Boat sinks in Chesapeake Bay — on purpose

Scientists from Maryland’s Department of Natural Resources sank a 50-foot yacht made out of concrete aiming to use it as an artificial reef. (Courtesy Maryland DNR)

The Chesapeake Bay has seen its share of shipwrecks and sunken boats over the centuries, from war, piracy, or just tragic accidents. On Wednesday, another boat was added to that long list. But this time, it wasn’t an accident.

Scientists from Maryland’s Department of Natural Resources took a more than 50-foot long abandoned yacht made out of concrete, had it towed away from the harbor where it had sat untouched for the last several decades, and sunk it off the northern tip of Kent Island.

“The Love Point site is about a 50-acre square” if you’re looking at a map, said Mike Malpezzi, the coordinator of the artificial reef program. About a quarter of that site is filled with chunks of concrete and rock to serve as an artificial reef.

“It provides instant, hard-bottom habitat,” he said. “Oysters, barnacles, mussels, that sort of thing, they live by attaching on to hard (surfaces), rocks or oyster shells and things like that. They can’t live just on sand or mud.”

Over time, a lot of those habitats have been destroyed, and Malpezzi said “this is a way to put some of that habitat back very quickly.”

All those filter feeds — barnacles and mussels — will help filter the water of the bay.

“It’ll also act as habitat for a lot of juvenile fish,” said Malpezzi. “They’ll seek out the structure to hide and they can eat bits of algae and little bits of food that cling to the structure. Once you have a bunch of little fish hanging around you’ll also get big fish that come around to try and eat the little fish. So you’ll get larger game fish.”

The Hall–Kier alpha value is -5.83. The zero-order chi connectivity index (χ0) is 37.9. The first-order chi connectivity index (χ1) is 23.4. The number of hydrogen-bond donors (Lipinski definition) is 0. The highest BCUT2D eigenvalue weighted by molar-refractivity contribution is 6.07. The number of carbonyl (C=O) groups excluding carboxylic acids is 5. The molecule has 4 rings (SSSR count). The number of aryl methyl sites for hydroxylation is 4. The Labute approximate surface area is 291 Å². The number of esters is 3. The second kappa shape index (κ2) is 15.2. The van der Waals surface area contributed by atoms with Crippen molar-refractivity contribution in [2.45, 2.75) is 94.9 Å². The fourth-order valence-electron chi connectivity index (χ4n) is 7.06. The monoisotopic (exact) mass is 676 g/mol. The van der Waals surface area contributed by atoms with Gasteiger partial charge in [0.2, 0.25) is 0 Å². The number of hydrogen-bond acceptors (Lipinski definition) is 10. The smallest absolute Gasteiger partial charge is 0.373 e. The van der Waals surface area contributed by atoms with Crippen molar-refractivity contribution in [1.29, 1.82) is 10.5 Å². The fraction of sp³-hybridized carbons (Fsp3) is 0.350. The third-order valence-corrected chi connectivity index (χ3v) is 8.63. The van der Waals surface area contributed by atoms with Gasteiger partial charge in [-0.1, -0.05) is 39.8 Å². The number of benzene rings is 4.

Crabs might also hide under the sunken boat on the bottom in the hopes of avoiding predators, while ambushing other organisms that go crawling by.

The unique features of this abandoned boat, namely the fact that it’s made with a special type of concrete, proved to be the perfect fit for this type of project. Most of the time, Malpezzi said he has to reject offers people make to use their old boats in similar manners.

“This boat was actually pretty special,” said Malpezzi. “This boat was larger than most that I’ve been seeing. It was pretty well built. Despite being rather old it was in really good shape.”

John Domen

John started working at WTOP in 2016 after having grown up in Maryland listening to the station as a child. While he got his on-air start at small stations in Pennsylvania and Delaware, he's spent most of his career in the D.C. area, having been heard on several local stations before coming to WTOP.

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